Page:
Sam Lowes

2016 Brno MotoGP Saturday Round Up: Marquez Makes Records, Assessing Race Pace, and Carrying a Crown

After he and his teammate Jorge Lorenzo had looked well in control of proceedings after the first day of practice at Brno, Valentino Rossi warned the media against drawing premature conclusions. "I think it's just Friday, it's a long way to Sunday," he said. We in the media ignored his warnings, of course, and painted a technicolor picture of a race where the Movistar Yamaha riders took back a hefty bunch of points from Marc Márquez, reigniting the championship.

Then Saturday happened, and Valentino Rossi turned out to be right again (and not for the first time, I might add). Friday had been just Friday. It was indeed still a long way to Sunday. Saturday, a stepping stone on the way to Sunday, helped turn a lot of things around. Jorge Lorenzo is still fast. So is Valentino Rossi, though not quite as fast as he had hoped. Andrea Iannone is a genuine threat for the podium, or even his second win in a row. Maverick Viñales could still get up front and complicate things, though he has a hill to climb after a problem with the brakes saw him qualify on the third row of the grid.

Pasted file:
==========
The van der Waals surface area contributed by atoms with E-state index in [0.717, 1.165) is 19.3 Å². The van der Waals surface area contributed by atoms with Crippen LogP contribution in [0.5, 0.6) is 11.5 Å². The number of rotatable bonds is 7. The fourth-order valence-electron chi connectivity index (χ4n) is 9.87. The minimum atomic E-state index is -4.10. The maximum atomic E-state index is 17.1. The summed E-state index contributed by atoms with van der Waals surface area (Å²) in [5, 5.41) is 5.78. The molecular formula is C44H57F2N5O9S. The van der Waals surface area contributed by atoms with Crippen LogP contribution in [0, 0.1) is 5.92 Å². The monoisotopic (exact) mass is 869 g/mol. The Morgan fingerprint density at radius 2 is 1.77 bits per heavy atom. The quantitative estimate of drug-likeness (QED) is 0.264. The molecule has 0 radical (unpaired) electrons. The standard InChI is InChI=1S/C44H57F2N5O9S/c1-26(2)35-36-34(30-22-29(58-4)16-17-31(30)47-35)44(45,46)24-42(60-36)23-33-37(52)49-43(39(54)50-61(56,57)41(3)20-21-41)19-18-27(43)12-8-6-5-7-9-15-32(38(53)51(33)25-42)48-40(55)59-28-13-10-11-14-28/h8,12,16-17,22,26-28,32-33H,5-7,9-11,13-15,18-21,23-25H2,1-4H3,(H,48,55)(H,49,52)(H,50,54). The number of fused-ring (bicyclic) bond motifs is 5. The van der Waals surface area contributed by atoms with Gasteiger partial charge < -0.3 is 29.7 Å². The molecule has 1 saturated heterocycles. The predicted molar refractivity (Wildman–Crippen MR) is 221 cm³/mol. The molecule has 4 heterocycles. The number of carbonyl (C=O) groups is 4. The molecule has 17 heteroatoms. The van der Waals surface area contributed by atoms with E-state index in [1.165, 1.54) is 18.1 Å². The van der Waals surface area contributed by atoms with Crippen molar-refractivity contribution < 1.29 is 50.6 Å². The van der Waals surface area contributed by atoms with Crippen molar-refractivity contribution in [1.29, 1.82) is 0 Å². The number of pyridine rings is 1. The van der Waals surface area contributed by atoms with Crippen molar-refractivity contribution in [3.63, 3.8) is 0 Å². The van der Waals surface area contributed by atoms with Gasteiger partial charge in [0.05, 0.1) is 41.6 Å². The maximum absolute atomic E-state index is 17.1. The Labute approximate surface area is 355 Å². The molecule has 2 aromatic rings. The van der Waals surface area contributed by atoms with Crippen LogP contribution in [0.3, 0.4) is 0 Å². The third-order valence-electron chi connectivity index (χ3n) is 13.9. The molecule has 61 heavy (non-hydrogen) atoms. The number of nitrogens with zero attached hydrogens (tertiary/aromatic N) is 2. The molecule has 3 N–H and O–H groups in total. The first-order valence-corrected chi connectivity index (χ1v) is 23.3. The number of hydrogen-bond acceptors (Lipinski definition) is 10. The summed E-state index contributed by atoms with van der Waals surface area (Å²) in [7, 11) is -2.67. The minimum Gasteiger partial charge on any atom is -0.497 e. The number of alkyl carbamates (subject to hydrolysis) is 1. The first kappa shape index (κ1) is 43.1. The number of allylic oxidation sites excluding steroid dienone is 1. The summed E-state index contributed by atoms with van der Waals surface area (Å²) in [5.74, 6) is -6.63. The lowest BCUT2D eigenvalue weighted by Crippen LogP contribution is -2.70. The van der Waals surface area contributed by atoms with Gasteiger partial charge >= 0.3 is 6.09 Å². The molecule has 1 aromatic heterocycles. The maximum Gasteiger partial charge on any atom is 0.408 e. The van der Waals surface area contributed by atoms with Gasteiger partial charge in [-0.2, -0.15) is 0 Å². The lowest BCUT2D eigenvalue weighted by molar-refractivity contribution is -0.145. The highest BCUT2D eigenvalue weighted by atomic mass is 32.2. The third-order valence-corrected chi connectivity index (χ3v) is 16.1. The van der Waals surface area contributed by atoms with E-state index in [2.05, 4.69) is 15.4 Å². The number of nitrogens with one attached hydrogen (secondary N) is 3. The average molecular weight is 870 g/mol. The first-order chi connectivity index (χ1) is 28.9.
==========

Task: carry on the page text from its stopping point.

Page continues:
But any illusions the Movistar Yamaha men had of clawing back points from Marc Márquez will have to be shelved. Not only will the Repsol Honda rider start from pole on Sunday, but he also has the race pace which was missing on Friday. All thanks to a breathtaking lap of Brno, and a large set of wings which helped cure some of the worst problems with the Honda RC213V.

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2016 Austria MotoGP Saturday Round Up: A More Level Playing Field Than Expected

So much for Ducati domination. Sure, the two factory Ducatis are on the front row, Andrea Iannone on pole, Andrea Dovizioso in third, but they did not destroy the competition in qualifying the way they did so in practice on Friday. Austria is still Ducati's best chance of a win since Casey Stoner left for Honda at the end of the 2010 season, but it is no longer the sure thing it seemed on Friday.